(Originally published in the February 12, 2011 issue of The
Blood-Horse magazine. Feel free to share your own thoughts and
the bottom of the column.)
By Eric Mitchell - @EJMitchellKy on Twitter
Wagering at Santa Anita Park in January was down, lagging 10.81% behind the same month in 2010 and worse than the nationwide decline of 9.71%. Reasons for the decline are varied, but one factor is an ongoing boycott of California by members of the Horseplayers Association of North America, known simply as HANA.
The boycott is a protest of the state’s increase in takeout from 20.68% to 22.68% for exacta wagers and from 20.68% to 23.68% for wagers involving three or more horses (trifectas, superfectas, Pick 3s, etc.). As a quick explainer, takeout is what drives the Thoroughbred racing industry. A percent of each dollar wagered is taken out to pay for state taxes, racetrack operating expenses, purses, and state incentive programs. All the “costs” associated with a wager are important, but every fraction of a percentage withheld is that much less going into the pockets of gamblers—and the serious players know which tracks are offering the greatest returns.
California’s ability to grow purses is limited. Compacts with Native American casinos have effectively shut out the option for slot machines or video lottery terminals at the tracks. And the state doesn’t have any money to offer a subsidy to racing as an agricultural venture. The state has approved exchange wagering, but that won’t be available until at least 2012.
So how did the state decide to increase purses? It raised takeout.
The racetracks and the Thoroughbred Owners of California have pointed out the takeout on win, place, and show wagering is still among the lowest compared to other racing states. Santa Anita’s is 15.43%, certainly lower than Tampa Bay Downs (17.5%), Gulfstream Park and Fair Grounds (17% each), and Aqueduct (16%). The takeout on trifectas and superfectas is also lower compared with Tampa Bay Downs (25.9%), Gulfstream Park and Aqueduct (26% each), and Fair Grounds (25%). Santa Anita, however, is the highest among these tracks on exacta, daily double, Pick 3, Pick 4, and Pick 6 wagers, with the exception of Fair Grounds, which has a 25% takeout on Pick 3s, Pick 4s, and Pick 6s.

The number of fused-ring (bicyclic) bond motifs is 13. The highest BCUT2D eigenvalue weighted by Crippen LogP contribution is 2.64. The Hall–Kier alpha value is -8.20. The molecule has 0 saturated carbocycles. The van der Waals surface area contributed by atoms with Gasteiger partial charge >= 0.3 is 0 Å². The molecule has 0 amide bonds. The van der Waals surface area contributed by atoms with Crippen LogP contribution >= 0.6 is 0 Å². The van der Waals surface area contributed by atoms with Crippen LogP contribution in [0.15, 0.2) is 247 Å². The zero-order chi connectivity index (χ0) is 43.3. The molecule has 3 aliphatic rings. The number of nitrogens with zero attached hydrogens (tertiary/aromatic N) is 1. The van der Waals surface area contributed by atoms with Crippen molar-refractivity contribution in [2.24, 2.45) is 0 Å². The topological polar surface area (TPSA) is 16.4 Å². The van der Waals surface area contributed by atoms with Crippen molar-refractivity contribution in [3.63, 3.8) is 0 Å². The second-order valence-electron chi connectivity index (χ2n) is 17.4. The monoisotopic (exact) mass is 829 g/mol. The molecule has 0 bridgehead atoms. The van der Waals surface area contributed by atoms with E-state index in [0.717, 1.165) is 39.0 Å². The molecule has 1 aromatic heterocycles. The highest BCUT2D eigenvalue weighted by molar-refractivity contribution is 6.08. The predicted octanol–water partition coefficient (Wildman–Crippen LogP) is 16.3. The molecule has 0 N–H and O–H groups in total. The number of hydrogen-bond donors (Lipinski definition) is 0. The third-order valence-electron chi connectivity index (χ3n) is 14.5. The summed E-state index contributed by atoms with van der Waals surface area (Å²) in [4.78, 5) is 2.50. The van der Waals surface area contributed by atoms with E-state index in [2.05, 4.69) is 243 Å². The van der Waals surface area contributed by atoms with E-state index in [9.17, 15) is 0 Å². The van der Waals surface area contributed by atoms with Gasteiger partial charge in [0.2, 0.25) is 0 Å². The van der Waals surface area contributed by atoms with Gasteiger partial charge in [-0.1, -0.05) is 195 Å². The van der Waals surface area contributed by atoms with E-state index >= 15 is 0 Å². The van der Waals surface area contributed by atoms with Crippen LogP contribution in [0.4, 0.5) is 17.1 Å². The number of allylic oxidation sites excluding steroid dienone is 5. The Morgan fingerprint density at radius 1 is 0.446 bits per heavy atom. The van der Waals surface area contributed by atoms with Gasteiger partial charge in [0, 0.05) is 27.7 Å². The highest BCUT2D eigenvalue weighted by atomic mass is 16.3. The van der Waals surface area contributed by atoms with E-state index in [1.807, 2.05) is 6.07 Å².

The downside of raising takeout is it discourages the large bettors from participating. Why wager on a Pick 3 at Santa Anita with a 23.68% takeout when Tampa Bay Downs’ Pick 3 takeout is 18%? While the tracks and owners argue the higher takeout will still generate more money despite the lower handle, the horseplayers are arguing the tracks would have gotten more had they lowered the takeout and promoted more wagering.
But takeout is only part of California’s problems. The Golden State also suffers from declining field size. Gamblers don’t like betting on small fields either because the odds are typically low for each horse. Larger fields provide more opportunity to find a horse at a price. Through the end of January, Santa Anita’s field size is tracking on average 4.2% smaller than it was through the end of January 2010. The average field size is 7.71 horses per race compared with 8.05 a year ago. As a comparison, Tampa Bay Downs is averaging 9.11 per race and Gulfstream Park is 9.68 per race. Graded races should offer big wagering opportunities because they are the highest-profile events, but California’s graded stakes in January averaged 6.17 horses per race compared 7.73 in January 2010. The Jan. 9 Santa Ysabel Stakes (gr. III) had three starters.
Other factors hurting California include the languishing economy and, even though it started with rave reviews, the new dirt surface. A change in surface makes bettors cautious. Even if big players hated the synthetic, they won’t invest a lot on Santa Anita until they see how the surface is behaving.
With all these other issues challenging California racing, raising the takeout this year seemed like an unnecessarily risky move. Raising takeout is actually risky anywhere considering horse racing’s place in the overall world of gambling and entertainment. An important presentation made by New York Racing Association Chairman Steve Duncker during The Jockey Club Round Table in August had to do with the competitive pricing of Thoroughbred racing. The blended takeout on Thoroughbred racing is around 20-21%, while it’s 10% on sports wagering, 8% on poker, 6% on slots, and 3% on blackjack. So, Santa Anita’s argument that its racing is more attractive because the trifectas have a 23.69% takeout instead of 26% is like boasting that they’re selling Angus hamburgers for $18 instead of $20 when racing’s competition is serving them up for $5.
Instead of jacking up takeout, let’s focus on a way to divert more money into purses from advance deposit wagering; find the right mix that offers widespread distribution at a fair price. It is the only way for racing to remain competitive.